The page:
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7 Common Myths About High-Risk Pregnancy

High-Risk PregnancyDon't believe everything you read about high-risk pregnancy. In fact, there are countless myths floating out in cyberspace that can cause you undue worry and stress.

Our board-certified obstetricians weigh in below to dispel some of the most common high-risk pregnancy myths to help you understand what you can really expect during pregnancy. We hope that at the end of this article, you walk away with all the information you need to feel confident in your pregnancy.

What Is Considered High Risk?

A pregnancy is considered high-risk if mom or baby may require extra care during the pregnancy.

High-risk pregnancy factors include:

  • Past pregnancy complications, like premature delivery
  • Twins
  • Advanced maternal age
  • Diabetes
  • High blood pressure
  • Blood disorders or chronic diseases
  • Obesity
  • Substance abuse, heavy drinking or smoking problems
  • Cancer
  • Past infertility
  • Preeclampsia

As women get older, they more likely to have babies born with chromosomal abnormalities. Almost 1 out of 100 women who get pregnant after age 35 may have this kind of abnormal baby.

Common Myths About High-Risk Pregnancy

If reading the information above made you a little nervous, don’t be! Just be prepared to talk to your doctor about your risk factors and take a look at some of the common myths about high-risk pregnancy outlined below.

MYTH 1: One high-risk pregnancy means all my future pregnancies will also be high-risk.

Certain health conditions may change over time and will no longer be a risk in future pregnancies. Similarly, some fetal complications are not guaranteed to repeat themselves. Obviously, this depends on the type of risk involved, but one high-risk pregnancy does not necessarily mean you will have another.

MYTH 2: Having a high-risk pregnancy means pregnancy will be more difficult.

While high-risk pregnancy may require additional appointments and fetal monitoring, it doesn’t always mean your pregnancy will be more difficult. Your doctor will be able to walk you through the details of your specific risk factors, which may help put your mind at ease.    

MYTH 3: High-risk means something is wrong with your baby

High-risk means there is more of a chance of unpredictability in your pregnancy, but it doesn’t mean complications are guaranteed. Many women deemed “high-risk” go on to have problem-free pregnancies and happy, healthy babies.

MYTH 4: If you’re over 35 then your pregnancy will be high-risk.

If you’re 35 and healthy, then your pregnancy has a good chance of also being healthy. Age alone isn’t the only driver of high-risk pregnancy. Typically, high-risk pregnancies are a combination of age and other medical factors. Women over the age of 35 may have more regular appointments and testing, but this is just precautionary unless other medical conditions or complications arise

MYTH 5: You can’t fly if you have a high-risk pregnancy.

In most instances, air travel will not cause any complications with your pregnancy. The biggest concern with travel is that if something goes wrong (or you go into labor) you will not be close to your obstetrician and the team of medical professionals who know you best. Traveling early in your pregnancy is fine, but all pregnant women are advised to limit or avoid travel after 36 weeks, and many airlines will not allow travel after 35 weeks. However, women with certain high-risk conditions should seriously consider avoiding overseas or long travel. Examples of some of these problems are: twins, previous premature delivery, diabetes that is not well controlled, high blood pressure, or bleeding problems.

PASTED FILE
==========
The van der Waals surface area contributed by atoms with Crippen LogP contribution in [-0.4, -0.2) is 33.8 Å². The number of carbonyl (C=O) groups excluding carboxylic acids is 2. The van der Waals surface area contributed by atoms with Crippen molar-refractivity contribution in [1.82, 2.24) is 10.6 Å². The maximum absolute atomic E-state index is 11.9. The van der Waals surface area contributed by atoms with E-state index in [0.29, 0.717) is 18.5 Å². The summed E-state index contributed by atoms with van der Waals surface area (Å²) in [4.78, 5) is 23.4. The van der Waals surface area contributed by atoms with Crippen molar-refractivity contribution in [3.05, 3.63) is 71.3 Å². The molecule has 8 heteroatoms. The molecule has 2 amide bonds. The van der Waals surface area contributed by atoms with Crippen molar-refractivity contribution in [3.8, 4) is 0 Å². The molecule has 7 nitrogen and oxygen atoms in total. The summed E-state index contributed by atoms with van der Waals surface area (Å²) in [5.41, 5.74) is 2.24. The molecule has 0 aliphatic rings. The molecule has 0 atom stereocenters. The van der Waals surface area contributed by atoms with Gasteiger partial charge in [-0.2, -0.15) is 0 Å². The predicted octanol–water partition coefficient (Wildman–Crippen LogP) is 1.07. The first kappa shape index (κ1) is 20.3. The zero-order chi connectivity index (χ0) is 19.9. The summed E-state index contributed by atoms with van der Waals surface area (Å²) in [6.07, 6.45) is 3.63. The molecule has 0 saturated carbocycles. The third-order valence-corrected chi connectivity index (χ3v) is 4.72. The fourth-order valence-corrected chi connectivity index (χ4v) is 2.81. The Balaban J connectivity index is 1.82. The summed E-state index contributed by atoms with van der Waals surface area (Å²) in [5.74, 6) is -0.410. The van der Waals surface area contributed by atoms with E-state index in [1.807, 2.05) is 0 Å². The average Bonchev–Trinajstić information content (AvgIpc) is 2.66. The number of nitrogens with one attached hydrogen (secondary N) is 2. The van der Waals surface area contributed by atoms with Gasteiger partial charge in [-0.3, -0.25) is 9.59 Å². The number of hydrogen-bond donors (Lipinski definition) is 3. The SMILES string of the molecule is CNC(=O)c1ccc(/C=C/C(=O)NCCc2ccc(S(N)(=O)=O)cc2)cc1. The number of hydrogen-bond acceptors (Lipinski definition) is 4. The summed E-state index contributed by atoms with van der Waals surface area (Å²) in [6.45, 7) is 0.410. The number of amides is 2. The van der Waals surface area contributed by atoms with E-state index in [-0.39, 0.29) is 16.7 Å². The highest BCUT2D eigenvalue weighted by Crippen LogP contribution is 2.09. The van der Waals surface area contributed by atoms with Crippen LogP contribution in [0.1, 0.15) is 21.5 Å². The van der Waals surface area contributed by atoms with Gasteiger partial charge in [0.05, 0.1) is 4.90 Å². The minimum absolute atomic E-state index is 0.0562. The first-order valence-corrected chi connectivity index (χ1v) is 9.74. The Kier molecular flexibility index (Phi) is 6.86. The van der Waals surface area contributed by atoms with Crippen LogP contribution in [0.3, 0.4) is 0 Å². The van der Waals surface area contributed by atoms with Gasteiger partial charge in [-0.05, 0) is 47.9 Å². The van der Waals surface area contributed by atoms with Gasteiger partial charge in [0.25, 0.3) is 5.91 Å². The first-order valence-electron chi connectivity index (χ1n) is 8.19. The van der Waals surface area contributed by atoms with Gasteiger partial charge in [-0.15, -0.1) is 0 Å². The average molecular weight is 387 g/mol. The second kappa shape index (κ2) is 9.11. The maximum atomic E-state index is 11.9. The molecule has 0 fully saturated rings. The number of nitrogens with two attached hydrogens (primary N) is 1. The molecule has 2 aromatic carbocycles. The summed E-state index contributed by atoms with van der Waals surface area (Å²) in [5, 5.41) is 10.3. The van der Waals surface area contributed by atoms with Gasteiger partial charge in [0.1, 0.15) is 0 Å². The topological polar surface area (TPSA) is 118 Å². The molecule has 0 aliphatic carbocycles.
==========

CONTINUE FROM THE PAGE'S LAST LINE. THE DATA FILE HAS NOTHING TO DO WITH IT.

Get more questions about traveling while pregnant answered here.

MYTH 6: A high risk pregnancy is a sex-less pregnancy.

Unless you have a specific complication or your doctor advised against intercourse, a regular sex-life is encouraged. You may need to switch up your positions to make things more comfortable, and you may notice more ups and downs in your libido, but in general, your love life can go on as usual.

MYTH 7: Any major change in your lifestyle is hazardous with a high-risk pregnancy.

Under the advice of your doctor, lifestyle changes can actually help you and baby! Changing your diet to include more nutritious foods and adding in moderate activity and exercise will help you feel great and kick-start healthy habits for baby, too.   

High-Risk Pregnancy Patient Protocol

If your doctor has any concerns about your pregnancy or if you have any high-risk pregnancy factors, you may require additional monitoring, testing and screening during the course of your pregnancy, including:

In the majority of cases, high-risk pregnancy patients go on to have safe deliveries and healthy, happy babies. Your doctor will work closely with you to ensure that you feel comfortable and confident about your pregnancy and delivery.  

Find an Obstetrician with High-Risk Pregnancy Experience

Seeing a doctor who specializes in helping high-risk pregnancy patients can put your mind at ease knowing you are in experienced, capable hands. Remember, your doctor has a wealth of information and is ready to help answer your questions.

If you’re interested in learning more about how Moreland OB-GYN can help you, contact us today.

Whether you’ve just decided to start a family or you’re in the early weeks of pregnancy, you likely have a lot of questions. We’re here to help. 

Looking for more helpful information?

Download your pregnancy planning kit, now by clicking the image below.

At Moreland OB-GYN, we specialize in women’s health care and prioritizing the needs of our patients. We hope you’ll connect with us to help answer your questions and we hope you’ll turn to our experts as a trusted resource for information.

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